A world-class city filled with art and culture and an incredible campus that offers cutting edge resources–that’s what students receive at Penn Nursing. And that’s just the start. Penn Nursing and the wider university offer something for everyone, as well as a lifelong community.

Penn Nursing is globally known for educating dynamic nurses—because our School values evidence-based science and health equity. That’s where our expertise lies, whether in research, practice, community health, or beyond. Everything we do upholds a through-line of innovation, encouraging our exceptional students, alumni, and faculty share their knowledge and skills to reshape health care.

Penn Nursing students are bold and unafraid, ready to embrace any challenge that comes their way. Whether you are exploring a career in nursing or interested in advancing your nursing career, a Penn Nursing education will help you meet your goals and become an innovative leader, prepared to change the face of health and wellness.

Penn Nursing is the #1-ranked nursing school in the world. Its highly-ranked programs help develop highly-skilled leaders in health care who are prepared to work alongside communities to tackle issues of health equity and social justice to improve health and wellness for everyone.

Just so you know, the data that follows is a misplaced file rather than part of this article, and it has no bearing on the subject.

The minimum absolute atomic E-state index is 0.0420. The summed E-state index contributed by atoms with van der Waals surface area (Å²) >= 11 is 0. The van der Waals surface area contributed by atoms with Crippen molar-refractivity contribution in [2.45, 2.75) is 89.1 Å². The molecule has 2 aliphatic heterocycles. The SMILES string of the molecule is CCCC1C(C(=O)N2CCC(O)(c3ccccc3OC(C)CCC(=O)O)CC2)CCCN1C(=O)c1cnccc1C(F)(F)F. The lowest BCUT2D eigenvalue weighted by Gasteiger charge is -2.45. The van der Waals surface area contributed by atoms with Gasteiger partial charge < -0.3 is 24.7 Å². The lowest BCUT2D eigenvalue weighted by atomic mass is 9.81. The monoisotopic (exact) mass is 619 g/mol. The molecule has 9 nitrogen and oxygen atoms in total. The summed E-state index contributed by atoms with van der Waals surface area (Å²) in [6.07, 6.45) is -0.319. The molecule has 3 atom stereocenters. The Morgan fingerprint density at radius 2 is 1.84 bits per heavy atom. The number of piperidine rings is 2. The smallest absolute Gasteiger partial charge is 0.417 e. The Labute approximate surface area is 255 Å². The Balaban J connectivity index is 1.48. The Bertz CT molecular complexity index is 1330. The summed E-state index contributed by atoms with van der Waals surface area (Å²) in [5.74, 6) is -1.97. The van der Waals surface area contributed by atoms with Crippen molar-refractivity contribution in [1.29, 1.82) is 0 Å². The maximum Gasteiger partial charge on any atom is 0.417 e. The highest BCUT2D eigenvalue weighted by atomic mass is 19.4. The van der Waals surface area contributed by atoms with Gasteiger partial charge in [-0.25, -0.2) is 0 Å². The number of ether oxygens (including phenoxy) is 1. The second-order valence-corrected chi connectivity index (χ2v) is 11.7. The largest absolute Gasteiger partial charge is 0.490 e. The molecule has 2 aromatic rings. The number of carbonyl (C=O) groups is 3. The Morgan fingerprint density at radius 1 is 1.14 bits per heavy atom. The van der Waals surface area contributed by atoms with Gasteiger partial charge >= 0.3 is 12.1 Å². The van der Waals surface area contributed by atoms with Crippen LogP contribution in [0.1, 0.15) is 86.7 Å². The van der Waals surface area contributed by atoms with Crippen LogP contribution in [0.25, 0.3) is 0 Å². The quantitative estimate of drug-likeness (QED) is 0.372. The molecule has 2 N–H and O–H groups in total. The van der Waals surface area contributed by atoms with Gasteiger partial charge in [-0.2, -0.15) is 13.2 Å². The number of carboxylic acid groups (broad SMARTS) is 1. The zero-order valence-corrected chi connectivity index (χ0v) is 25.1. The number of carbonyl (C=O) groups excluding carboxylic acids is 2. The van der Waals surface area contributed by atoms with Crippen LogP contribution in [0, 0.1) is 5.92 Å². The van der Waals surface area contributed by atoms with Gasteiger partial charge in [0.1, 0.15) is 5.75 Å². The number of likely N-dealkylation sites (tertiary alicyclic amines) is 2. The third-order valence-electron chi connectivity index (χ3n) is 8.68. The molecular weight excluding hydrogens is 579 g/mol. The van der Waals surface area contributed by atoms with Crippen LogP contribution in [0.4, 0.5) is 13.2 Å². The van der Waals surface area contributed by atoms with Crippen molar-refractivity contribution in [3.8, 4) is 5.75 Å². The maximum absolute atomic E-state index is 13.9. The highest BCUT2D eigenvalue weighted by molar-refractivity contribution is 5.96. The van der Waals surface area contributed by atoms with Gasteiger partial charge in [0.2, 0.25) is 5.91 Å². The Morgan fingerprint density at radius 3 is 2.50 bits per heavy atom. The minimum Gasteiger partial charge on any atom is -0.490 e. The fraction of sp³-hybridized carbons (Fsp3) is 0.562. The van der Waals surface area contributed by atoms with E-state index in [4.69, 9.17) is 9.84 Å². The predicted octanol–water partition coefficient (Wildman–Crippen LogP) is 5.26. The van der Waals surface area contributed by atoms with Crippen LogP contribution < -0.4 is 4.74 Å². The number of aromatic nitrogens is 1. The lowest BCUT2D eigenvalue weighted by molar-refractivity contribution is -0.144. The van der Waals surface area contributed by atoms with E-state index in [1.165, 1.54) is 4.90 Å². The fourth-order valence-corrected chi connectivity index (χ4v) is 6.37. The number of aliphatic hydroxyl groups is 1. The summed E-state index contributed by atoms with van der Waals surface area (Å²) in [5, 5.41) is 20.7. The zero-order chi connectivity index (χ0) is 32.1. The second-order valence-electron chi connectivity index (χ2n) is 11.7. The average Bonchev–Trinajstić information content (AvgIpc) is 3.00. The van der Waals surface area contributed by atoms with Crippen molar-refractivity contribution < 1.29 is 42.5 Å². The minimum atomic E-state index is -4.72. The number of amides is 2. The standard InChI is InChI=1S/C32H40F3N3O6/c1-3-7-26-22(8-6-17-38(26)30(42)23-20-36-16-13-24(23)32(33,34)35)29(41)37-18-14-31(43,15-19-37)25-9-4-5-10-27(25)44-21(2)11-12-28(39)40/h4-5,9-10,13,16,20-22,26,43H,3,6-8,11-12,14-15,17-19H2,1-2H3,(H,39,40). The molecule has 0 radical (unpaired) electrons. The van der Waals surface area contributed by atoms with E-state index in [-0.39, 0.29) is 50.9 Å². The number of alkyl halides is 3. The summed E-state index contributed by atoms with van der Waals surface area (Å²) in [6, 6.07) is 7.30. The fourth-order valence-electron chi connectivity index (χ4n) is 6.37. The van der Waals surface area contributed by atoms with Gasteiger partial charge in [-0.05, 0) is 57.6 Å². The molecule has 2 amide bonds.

Penn Nursing’s rigorous academic curricula are taught by world renowned experts, ensuring that students at every level receive an exceptional Ivy League education. From augmented reality classrooms and clinical simulations to coursework that includes experiential global travel to clinical placements in top notch facilities, a Penn Nursing education prepares our graduates to lead.

Penn Collaboratory to Fund more than $2.1M in Grants in Year One

The Penn Artificial Intelligence and Technology Collaboratory for Healthy Aging (PennAITech) – made up of Penn’s School of Nursing, the Perelman School of Medicine, and other departments across the University – focuses on identifying developing, evaluating, commercializing, and disseminating innovative technology and artificial intelligence methods/software to support aging. It’s made possible through a grant from the National Institute on Aging, a part of the National Institutes of Health. In its first year, and through a competitive national grant review process, twelve applicants from academia, industry, and clinical practice across the United States have been selected for funding.

November 17, 2022

The Collaboratory Pilot Core invites applications for pilot studies using technology and artificial intelligence (AI) to optimize care management and health outcomes for older Americans, including those with Alzheimer’s Disease and Related Dementias (ADRD) living in their homes independently, and those receiving clinical care or skilled home and community-based services. The goals of this pilot program are two-fold:

1) Solicit, select, and manage pilot studies that develop or test technology and AI to detect risk, predict needs, address disparities, improve access to care, and support decision making for chronic illness management and safe aging in place for older adults with or without ADRD and their caregivers.